The Omniscient Narrator 17

Several years ago I heard an excellent lecture by Jonathan Culler about the concept of omniscient narrators. His talk really was very good, sadly he prefaced his talk with needless attacks on anyone who believes in a god or religion. I have written about that before, but never commented on the substance of his lecture before. I do not remember the details, but the main gist was that there really is no such thing as an “omniscient narrator” (ON).  That is to say, even when an author is present us with the typical ON that we all learned about in 7th grade English, the narrator never really does reveal everything that s/he ostensibly knows. Instead the narrator may tell us what our main protagonist thinks and perhaps may shift to another character and reveal their thoughts for a time, but it is practicably impossible for the narrator to exhibit complete omniscience, even if we might assume that the author him or herself did know exactly what each character was thinking, doing, etc. This was the “no duh” aspect of Culler’s lecture. Of course what he said was patently obvious once one bothered to take note of it.

All of this is, in some ways, just an effort on my part to have a clever title for this post, but I have often thought about Culler’s comments and what they mean for authors and readers alike. I do think that such musings can be useful when we consider scripture. Particularly for those working within a faith framework where God is considered the “author” of not only the Bible but life itself. Certainly God is considered omniscient, but we do not, in fact, find any of our biblical narratives exhibiting what we would describe as an omniscient narrator. (If I am wrong, please feel free to correct me.) This is, of course, due to culture and context. Every genre and literary form owes its nature and character to the community within which it grows and it serves to remind us just how different the biblical narrative is from what we might write today.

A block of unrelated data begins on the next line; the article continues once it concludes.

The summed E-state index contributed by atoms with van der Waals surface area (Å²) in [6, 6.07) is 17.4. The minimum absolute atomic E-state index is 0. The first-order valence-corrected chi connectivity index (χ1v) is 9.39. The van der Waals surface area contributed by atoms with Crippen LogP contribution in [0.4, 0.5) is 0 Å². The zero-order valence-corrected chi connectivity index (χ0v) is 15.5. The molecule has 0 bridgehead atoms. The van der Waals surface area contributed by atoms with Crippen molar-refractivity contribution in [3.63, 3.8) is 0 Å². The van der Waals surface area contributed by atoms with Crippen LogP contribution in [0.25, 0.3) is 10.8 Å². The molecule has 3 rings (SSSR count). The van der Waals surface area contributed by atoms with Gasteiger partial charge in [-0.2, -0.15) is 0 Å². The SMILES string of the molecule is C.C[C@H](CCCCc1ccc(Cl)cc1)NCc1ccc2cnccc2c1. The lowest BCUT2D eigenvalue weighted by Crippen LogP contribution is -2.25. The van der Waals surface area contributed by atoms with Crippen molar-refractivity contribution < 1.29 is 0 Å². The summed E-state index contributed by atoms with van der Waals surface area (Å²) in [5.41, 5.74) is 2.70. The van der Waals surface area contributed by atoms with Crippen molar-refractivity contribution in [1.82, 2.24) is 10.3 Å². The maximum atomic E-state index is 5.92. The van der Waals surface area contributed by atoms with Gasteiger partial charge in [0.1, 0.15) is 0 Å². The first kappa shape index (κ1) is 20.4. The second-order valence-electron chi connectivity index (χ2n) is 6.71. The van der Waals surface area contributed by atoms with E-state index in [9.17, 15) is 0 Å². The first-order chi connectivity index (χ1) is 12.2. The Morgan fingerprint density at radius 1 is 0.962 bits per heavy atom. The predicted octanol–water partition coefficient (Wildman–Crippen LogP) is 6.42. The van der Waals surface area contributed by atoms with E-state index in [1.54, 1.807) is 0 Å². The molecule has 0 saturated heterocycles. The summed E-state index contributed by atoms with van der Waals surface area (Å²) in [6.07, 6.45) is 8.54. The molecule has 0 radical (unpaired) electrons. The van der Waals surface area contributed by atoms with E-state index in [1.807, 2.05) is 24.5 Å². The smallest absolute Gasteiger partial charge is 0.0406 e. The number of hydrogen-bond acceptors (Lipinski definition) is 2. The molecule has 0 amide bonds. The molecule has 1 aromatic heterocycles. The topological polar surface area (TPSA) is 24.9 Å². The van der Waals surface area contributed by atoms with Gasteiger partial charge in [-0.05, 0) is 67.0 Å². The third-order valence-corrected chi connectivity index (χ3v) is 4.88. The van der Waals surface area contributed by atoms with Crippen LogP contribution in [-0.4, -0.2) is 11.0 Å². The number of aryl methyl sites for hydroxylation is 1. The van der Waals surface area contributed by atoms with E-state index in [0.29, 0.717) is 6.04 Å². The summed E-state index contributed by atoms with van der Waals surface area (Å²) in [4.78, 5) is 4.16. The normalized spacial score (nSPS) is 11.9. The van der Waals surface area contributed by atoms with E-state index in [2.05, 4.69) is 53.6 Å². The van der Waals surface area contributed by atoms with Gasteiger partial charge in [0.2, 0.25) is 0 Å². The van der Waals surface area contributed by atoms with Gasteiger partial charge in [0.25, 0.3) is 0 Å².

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17 thoughts on “The Omniscient Narrator

  • Brooke

    Thanks for the report on Culler. I’ve gotten a lot out of his “literary theory: a very short introduction.”

    For my part, I like to reflect on what this selectivity implies for the narrator’s “reliability.” Since the narrator doesn’t tell us all she knows, that means we cannot rely on her to tell us everything that *we* habitually think important about events. This isn’t new either: Robert Alter, Meir Sternberg, and others have talked about it. For me, it’s just one more helpful avenue toward the notion that texts want to provoke certain questions while discouraging others.

    • Keith

      Interesting thoughts. The connection between selectivity and bias (in the negative sense) is a real issue, of course. Selectivity also is what gives us point of view, however, and the story that the author wants to tell, so I’d be careful to separate “selectivity” from the literary sense of “reliability” and “unreliability.”